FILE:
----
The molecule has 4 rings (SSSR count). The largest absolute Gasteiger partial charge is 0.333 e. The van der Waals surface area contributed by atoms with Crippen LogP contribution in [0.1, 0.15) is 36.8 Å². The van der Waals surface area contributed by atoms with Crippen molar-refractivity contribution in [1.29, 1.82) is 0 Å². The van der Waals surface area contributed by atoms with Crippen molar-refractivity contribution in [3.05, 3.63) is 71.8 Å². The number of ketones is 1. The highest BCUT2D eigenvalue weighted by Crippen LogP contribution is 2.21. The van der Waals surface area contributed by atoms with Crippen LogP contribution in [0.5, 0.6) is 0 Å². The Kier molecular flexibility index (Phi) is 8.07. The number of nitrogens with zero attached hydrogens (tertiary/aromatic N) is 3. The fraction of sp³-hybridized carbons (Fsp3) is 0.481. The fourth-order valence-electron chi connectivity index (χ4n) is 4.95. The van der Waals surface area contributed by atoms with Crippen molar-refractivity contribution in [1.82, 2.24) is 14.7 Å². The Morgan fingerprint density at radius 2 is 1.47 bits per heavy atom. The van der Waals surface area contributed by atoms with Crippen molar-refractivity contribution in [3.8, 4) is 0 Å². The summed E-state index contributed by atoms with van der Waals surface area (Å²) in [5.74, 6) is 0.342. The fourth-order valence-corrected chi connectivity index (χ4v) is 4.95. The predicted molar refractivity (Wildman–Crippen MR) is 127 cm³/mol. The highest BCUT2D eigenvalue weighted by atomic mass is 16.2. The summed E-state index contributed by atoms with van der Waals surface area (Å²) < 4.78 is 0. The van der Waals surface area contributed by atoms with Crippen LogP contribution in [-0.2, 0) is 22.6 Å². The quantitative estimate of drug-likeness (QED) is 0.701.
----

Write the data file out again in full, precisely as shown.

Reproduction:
The molecule has 4 rings (SSSR count). The largest absolute Gasteiger partial charge is 0.333 e. The van der Waals surface area contributed by atoms with Crippen LogP contribution in [0.1, 0.15) is 36.8 Å². The van der Waals surface area contributed by atoms with Crippen molar-refractivity contribution in [1.29, 1.82) is 0 Å². The van der Waals surface area contributed by atoms with Crippen molar-refractivity contribution in [3.05, 3.63) is 71.8 Å². The number of ketones is 1. The highest BCUT2D eigenvalue weighted by Crippen LogP contribution is 2.21. The van der Waals surface area contributed by atoms with Crippen LogP contribution in [0.5, 0.6) is 0 Å². The Kier molecular flexibility index (Phi) is 8.07. The number of nitrogens with zero attached hydrogens (tertiary/aromatic N) is 3. The fraction of sp³-hybridized carbons (Fsp3) is 0.481. The fourth-order valence-electron chi connectivity index (χ4n) is 4.95. The van der Waals surface area contributed by atoms with Crippen molar-refractivity contribution in [1.82, 2.24) is 14.7 Å². The Morgan fingerprint density at radius 2 is 1.47 bits per heavy atom. The van der Waals surface area contributed by atoms with Crippen molar-refractivity contribution in [3.8, 4) is 0 Å². The summed E-state index contributed by atoms with van der Waals surface area (Å²) in [5.74, 6) is 0.342. The fourth-order valence-corrected chi connectivity index (χ4v) is 4.95. The predicted molar refractivity (Wildman–Crippen MR) is 127 cm³/mol. The highest BCUT2D eigenvalue weighted by atomic mass is 16.2. The summed E-state index contributed by atoms with van der Waals surface area (Å²) < 4.78 is 0. The van der Waals surface area contributed by atoms with Crippen LogP contribution in [-0.2, 0) is 22.6 Å². The quantitative estimate of drug-likeness (QED) is 0.701.